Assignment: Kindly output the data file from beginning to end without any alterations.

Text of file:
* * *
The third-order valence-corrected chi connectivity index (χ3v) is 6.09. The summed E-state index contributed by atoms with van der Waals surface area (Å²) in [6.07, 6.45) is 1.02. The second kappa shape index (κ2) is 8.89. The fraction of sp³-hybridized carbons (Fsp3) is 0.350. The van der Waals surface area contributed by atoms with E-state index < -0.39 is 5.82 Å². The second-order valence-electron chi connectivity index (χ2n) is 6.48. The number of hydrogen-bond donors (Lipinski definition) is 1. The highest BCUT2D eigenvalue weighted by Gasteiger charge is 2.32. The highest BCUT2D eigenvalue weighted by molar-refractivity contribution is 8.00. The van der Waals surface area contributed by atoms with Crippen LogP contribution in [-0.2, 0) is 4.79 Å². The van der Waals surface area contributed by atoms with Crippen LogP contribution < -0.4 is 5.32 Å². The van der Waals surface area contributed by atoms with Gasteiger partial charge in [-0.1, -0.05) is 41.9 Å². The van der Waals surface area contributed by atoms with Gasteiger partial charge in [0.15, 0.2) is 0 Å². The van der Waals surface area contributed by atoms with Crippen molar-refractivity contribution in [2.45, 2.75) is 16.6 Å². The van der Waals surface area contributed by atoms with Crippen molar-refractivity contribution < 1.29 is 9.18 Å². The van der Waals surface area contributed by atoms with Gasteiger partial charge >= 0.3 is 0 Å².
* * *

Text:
The third-order valence-corrected chi connectivity index (χ3v) is 6.09. The summed E-state index contributed by atoms with van der Waals surface area (Å²) in [6.07, 6.45) is 1.02. The second kappa shape index (κ2) is 8.89. The fraction of sp³-hybridized carbons (Fsp3) is 0.350. The van der Waals surface area contributed by atoms with E-state index < -0.39 is 5.82 Å². The second-order valence-electron chi connectivity index (χ2n) is 6.48. The number of hydrogen-bond donors (Lipinski definition) is 1. The highest BCUT2D eigenvalue weighted by Gasteiger charge is 2.32. The highest BCUT2D eigenvalue weighted by molar-refractivity contribution is 8.00. The van der Waals surface area contributed by atoms with Crippen LogP contribution in [-0.2, 0) is 4.79 Å². The van der Waals surface area contributed by atoms with Crippen LogP contribution < -0.4 is 5.32 Å². The van der Waals surface area contributed by atoms with Gasteiger partial charge in [-0.1, -0.05) is 41.9 Å². The van der Waals surface area contributed by atoms with Gasteiger partial charge in [0.15, 0.2) is 0 Å². The van der Waals surface area contributed by atoms with Crippen molar-refractivity contribution in [2.45, 2.75) is 16.6 Å². The van der Waals surface area contributed by atoms with Crippen molar-refractivity contribution < 1.29 is 9.18 Å². The van der Waals surface area contributed by atoms with Gasteiger partial charge >= 0.3 is 0 Å².